“I sit with paper and pen, and I let what is within- my description of what threw me off and the voice of imagination that can make story and meaning of it all- spill onto the page.”
“First, I have to remind myself that it’s even possible (because it’s SO easy to forget!), then I feel my feet on the floor, close my eyes & take a few deep breaths while sending myself love.”
“It’s usually a combo approach: talk out the tangle with a trusted friend, then seek solitude (to meditate, journal or both); OR, start with solitude to sort things out in meditation or in my journal, and then talk about it.
It’s rarely enough to just talk about it without coming back to solitude, whereas the silence and alone-time are often enough to get untangled and find myself again. (And when none of that works, there’s always dancing around the kitchen!)”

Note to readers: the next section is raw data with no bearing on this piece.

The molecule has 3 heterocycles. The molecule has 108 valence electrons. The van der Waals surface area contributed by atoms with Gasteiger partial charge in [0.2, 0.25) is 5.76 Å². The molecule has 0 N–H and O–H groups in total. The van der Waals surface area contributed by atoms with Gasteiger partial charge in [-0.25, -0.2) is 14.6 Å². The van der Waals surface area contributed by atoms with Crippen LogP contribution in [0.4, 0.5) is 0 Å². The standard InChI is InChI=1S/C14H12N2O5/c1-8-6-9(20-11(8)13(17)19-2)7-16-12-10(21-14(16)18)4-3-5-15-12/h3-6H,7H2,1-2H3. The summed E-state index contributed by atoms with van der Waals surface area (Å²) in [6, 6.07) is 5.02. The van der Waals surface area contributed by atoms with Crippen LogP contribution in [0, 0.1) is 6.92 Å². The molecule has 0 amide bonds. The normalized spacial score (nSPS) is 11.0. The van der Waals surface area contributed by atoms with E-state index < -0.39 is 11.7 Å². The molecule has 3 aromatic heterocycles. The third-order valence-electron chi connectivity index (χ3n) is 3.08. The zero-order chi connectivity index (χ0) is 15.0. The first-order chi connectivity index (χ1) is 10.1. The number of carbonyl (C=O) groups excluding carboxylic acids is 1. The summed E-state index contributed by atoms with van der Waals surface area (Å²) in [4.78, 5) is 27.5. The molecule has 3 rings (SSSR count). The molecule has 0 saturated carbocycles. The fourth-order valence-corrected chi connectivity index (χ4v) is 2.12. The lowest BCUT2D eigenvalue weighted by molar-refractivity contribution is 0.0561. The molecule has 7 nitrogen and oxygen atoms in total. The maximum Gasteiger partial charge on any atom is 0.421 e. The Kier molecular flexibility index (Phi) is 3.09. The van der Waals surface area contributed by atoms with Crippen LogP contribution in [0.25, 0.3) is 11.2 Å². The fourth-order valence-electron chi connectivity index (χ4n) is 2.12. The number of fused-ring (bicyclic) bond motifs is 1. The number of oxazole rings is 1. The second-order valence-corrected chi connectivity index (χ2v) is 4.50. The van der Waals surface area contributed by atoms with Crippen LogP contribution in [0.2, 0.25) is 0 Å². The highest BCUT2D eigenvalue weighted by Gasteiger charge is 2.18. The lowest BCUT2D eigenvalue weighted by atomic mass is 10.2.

“First, I have a good cry/wallow – don’t underestimate the power of letting those emotions out. Then, I make my man listen to my troubles and hug me and get me apple juice (it always makes me feel better), and he always knows the nicest things to say to make me feel better and more confident. Then I think of all the people I’ve worked with who I helped, and take a peek at my Win Book to stroke my ego. By that point, I’ve usually shaken it off (or had a good night’s sleep) and am ready to take on the world again!”
“I remember that anything that comes between us and our true natures–that unstainable goodness–is a mirage. All we need to do about a mirage is realize that it is one. ♥”
“First I allow myself to have a pity party. Then I run a warm bath, put in a few drops of lavender, and feel the feelings in my body, pair them with the opposite feelings…and then hold both opposites…and it’s like BAM…I recalibrate to ‘it’s okay…everything, just as it is.”
“A surefire way to collect myself is head to the woods (or just the tree in the backyard) with a good book of poetry. Heaven and earth.”
“TM–Transcendental Meditation, if only I remember and commit to doing it.”